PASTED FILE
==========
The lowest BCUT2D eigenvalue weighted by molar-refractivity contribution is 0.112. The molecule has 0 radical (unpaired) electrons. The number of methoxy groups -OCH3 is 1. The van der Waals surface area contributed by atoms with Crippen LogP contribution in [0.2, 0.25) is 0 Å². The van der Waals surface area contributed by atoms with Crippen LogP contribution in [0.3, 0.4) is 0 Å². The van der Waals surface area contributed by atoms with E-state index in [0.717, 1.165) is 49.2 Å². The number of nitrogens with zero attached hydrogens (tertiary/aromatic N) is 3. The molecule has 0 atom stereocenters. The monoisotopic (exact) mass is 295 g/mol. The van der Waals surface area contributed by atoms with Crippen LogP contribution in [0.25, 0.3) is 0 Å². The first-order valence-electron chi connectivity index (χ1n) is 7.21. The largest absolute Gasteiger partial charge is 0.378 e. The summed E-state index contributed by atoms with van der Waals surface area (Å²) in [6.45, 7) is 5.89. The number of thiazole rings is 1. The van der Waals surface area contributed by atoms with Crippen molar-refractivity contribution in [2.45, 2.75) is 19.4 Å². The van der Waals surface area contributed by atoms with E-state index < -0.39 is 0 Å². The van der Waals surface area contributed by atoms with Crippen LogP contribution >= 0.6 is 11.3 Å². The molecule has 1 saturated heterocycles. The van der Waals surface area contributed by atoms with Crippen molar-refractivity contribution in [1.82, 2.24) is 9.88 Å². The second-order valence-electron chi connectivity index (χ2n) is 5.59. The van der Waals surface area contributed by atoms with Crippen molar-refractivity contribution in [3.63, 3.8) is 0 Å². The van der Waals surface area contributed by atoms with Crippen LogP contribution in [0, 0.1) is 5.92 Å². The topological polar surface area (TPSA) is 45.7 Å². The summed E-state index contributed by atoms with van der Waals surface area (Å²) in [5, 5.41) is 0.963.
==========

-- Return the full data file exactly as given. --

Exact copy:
The lowest BCUT2D eigenvalue weighted by molar-refractivity contribution is 0.112. The molecule has 0 radical (unpaired) electrons. The number of methoxy groups -OCH3 is 1. The van der Waals surface area contributed by atoms with Crippen LogP contribution in [0.2, 0.25) is 0 Å². The van der Waals surface area contributed by atoms with Crippen LogP contribution in [0.3, 0.4) is 0 Å². The van der Waals surface area contributed by atoms with E-state index in [0.717, 1.165) is 49.2 Å². The number of nitrogens with zero attached hydrogens (tertiary/aromatic N) is 3. The molecule has 0 atom stereocenters. The monoisotopic (exact) mass is 295 g/mol. The van der Waals surface area contributed by atoms with Crippen LogP contribution in [0.25, 0.3) is 0 Å². The first-order valence-electron chi connectivity index (χ1n) is 7.21. The largest absolute Gasteiger partial charge is 0.378 e. The summed E-state index contributed by atoms with van der Waals surface area (Å²) in [6.45, 7) is 5.89. The number of thiazole rings is 1. The van der Waals surface area contributed by atoms with Crippen molar-refractivity contribution in [2.45, 2.75) is 19.4 Å². The van der Waals surface area contributed by atoms with E-state index < -0.39 is 0 Å². The van der Waals surface area contributed by atoms with Crippen LogP contribution >= 0.6 is 11.3 Å². The molecule has 1 saturated heterocycles. The van der Waals surface area contributed by atoms with Crippen molar-refractivity contribution in [1.82, 2.24) is 9.88 Å². The second-order valence-electron chi connectivity index (χ2n) is 5.59. The van der Waals surface area contributed by atoms with Crippen molar-refractivity contribution in [3.63, 3.8) is 0 Å². The van der Waals surface area contributed by atoms with Crippen LogP contribution in [0, 0.1) is 5.92 Å². The topological polar surface area (TPSA) is 45.7 Å². The summed E-state index contributed by atoms with van der Waals surface area (Å²) in [5, 5.41) is 0.963.